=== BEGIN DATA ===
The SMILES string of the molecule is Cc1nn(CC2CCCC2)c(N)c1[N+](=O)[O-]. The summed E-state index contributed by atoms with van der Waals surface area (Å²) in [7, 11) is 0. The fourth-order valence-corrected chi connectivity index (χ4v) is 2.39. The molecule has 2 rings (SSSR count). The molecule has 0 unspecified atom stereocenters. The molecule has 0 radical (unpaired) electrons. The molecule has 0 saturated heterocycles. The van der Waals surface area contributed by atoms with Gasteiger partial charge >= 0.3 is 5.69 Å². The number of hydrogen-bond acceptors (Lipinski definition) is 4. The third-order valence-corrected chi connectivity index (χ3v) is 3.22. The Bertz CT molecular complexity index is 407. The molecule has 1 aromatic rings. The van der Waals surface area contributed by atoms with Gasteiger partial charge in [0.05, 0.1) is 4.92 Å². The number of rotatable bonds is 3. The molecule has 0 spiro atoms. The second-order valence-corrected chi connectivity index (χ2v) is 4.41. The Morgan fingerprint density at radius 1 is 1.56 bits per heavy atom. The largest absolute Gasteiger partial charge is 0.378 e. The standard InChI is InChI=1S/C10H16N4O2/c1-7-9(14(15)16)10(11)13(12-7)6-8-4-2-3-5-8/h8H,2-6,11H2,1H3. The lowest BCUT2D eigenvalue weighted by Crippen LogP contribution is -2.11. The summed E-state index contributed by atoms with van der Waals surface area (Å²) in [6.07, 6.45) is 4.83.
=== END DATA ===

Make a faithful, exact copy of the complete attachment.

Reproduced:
The SMILES string of the molecule is Cc1nn(CC2CCCC2)c(N)c1[N+](=O)[O-]. The summed E-state index contributed by atoms with van der Waals surface area (Å²) in [7, 11) is 0. The fourth-order valence-corrected chi connectivity index (χ4v) is 2.39. The molecule has 2 rings (SSSR count). The molecule has 0 unspecified atom stereocenters. The molecule has 0 radical (unpaired) electrons. The molecule has 0 saturated heterocycles. The van der Waals surface area contributed by atoms with Gasteiger partial charge >= 0.3 is 5.69 Å². The number of hydrogen-bond acceptors (Lipinski definition) is 4. The third-order valence-corrected chi connectivity index (χ3v) is 3.22. The Bertz CT molecular complexity index is 407. The molecule has 1 aromatic rings. The van der Waals surface area contributed by atoms with Gasteiger partial charge in [0.05, 0.1) is 4.92 Å². The number of rotatable bonds is 3. The molecule has 0 spiro atoms. The second-order valence-corrected chi connectivity index (χ2v) is 4.41. The Morgan fingerprint density at radius 1 is 1.56 bits per heavy atom. The largest absolute Gasteiger partial charge is 0.378 e. The standard InChI is InChI=1S/C10H16N4O2/c1-7-9(14(15)16)10(11)13(12-7)6-8-4-2-3-5-8/h8H,2-6,11H2,1H3. The lowest BCUT2D eigenvalue weighted by Crippen LogP contribution is -2.11. The summed E-state index contributed by atoms with van der Waals surface area (Å²) in [6.07, 6.45) is 4.83.